Should teenagers be allowed to vote?

Amelie Pineda

As 2020 is quickly coming to a close, we have not only had a crazy year, but additionally have seen an intense election season. This has made me question, should the voting age be lowered? I questioned this because of the intense nature of this election season and how many young people went out and voted. Many over the age of eighteen may disagree with this notion, as they can vote. As high school students, however, we may have a different opinion because our thoughts aren’t able to be heard. 

Whether you’re a Democrat, Republican, or Independent, one thing most underage voters might be able to agree on is that our voices want to be heard and understood. With social media becoming more relevant in all of our lives, it’s made political research and opinions more accessible. 

Due to this, younger generations have become more politically aware and educated than the prior due to a flow of information via the internet or social media. Furthermore, over 100 Conant students were election judges this year, proving that teenagers are interested in politics. 

When a teenager turns eighteen they’re able to vote, which portrays the message that the age carries more maturity in and of itself. Is it possible that people under the age of eighteen have intelligent thoughts? Yes, yes it is. These young minds constantly prove themselves worthy of a vote. 

Regardless of what some adults may think, many teenagers have very strong political opinions. Many of these opinions purposefully involve situations that directly affect their lives currently or will in the future. In reality, it doesn’t seem fair that someone so close to turning eighteen has to sit back and watch decisions being made by people who might not have the younger generations’ best interests at heart. 

The National Youth Rights Association states, “A study of 16- and 17-year-old Americans showed that they are “generally indistinguishable in their capacities to function as citizens and to vote responsibly from the youngest adults (18-year-olds) who are entitled to vote…[and] that to deny 16- and 17-year-olds the right to vote is arbitrary.’” If the difference between 17 and 18 is arbitrary, there’s no reason to cut off seniors who just haven’t had their birthday yet.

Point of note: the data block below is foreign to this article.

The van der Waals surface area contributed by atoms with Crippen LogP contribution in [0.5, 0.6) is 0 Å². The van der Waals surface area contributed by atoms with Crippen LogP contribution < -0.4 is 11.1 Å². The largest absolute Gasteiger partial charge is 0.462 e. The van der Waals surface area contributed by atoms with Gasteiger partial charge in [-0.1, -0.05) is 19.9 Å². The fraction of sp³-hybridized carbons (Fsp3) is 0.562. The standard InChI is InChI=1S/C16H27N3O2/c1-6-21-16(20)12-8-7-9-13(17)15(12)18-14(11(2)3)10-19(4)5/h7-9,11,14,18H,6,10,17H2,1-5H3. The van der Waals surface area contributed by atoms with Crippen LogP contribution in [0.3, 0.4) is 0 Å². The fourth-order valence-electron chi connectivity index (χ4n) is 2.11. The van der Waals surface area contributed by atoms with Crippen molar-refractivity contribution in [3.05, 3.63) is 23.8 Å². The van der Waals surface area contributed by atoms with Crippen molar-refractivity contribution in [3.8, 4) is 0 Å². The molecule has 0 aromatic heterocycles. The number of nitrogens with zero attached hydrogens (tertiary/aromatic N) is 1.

Personally, I turned eighteen the day after Election Day and felt it was unfair for me to not be able to vote so close to the election. I think if you turn eighteen within the months of the inauguration you should be able to vote. 

Within those few months between Election Day and Inauguration Day, political beliefs aren’t bound to change, and if they do, that just wouldn’t affect teenagers; adults could experience that as well. However, many still would argue that teenagers aren’t mature enough to be able to vote, yet, fifteen and sixteen-year-olds are trusted to drive a car, work a job, and contribute to a community they don’t have a vote in. 

The current election is posing many different questions about policies. One decision currently being discussed is college tuition. Why shouldn’t the teenagers, who are about to be burdened with college tuition and debt, be able to vote in order to help with that burden a candidate may want to change? Many seventeen-year-olds have strong opinions on this issue, because it’s something that’s going to directly affect them, but were unable to vote this year. 

Being a teenager is filled with many burdens, and we should be able to relieve some of those, such as college debt, with the ability to exercise the right to vote. No matter what side of an issue you’re on, it’s important to make our young voices heard in every way possible, considering we’re unable to vote. It’s important to stay educated and involved in order to fight for what you believe in, even if you can’t vote.

Morgan James

Morgan is a writer and senior at Conant. This is her fourth year on the Crier. Outside of school she enjoys spending time with her friends and family, reading, and discovering new Netflix shows and podcasts.

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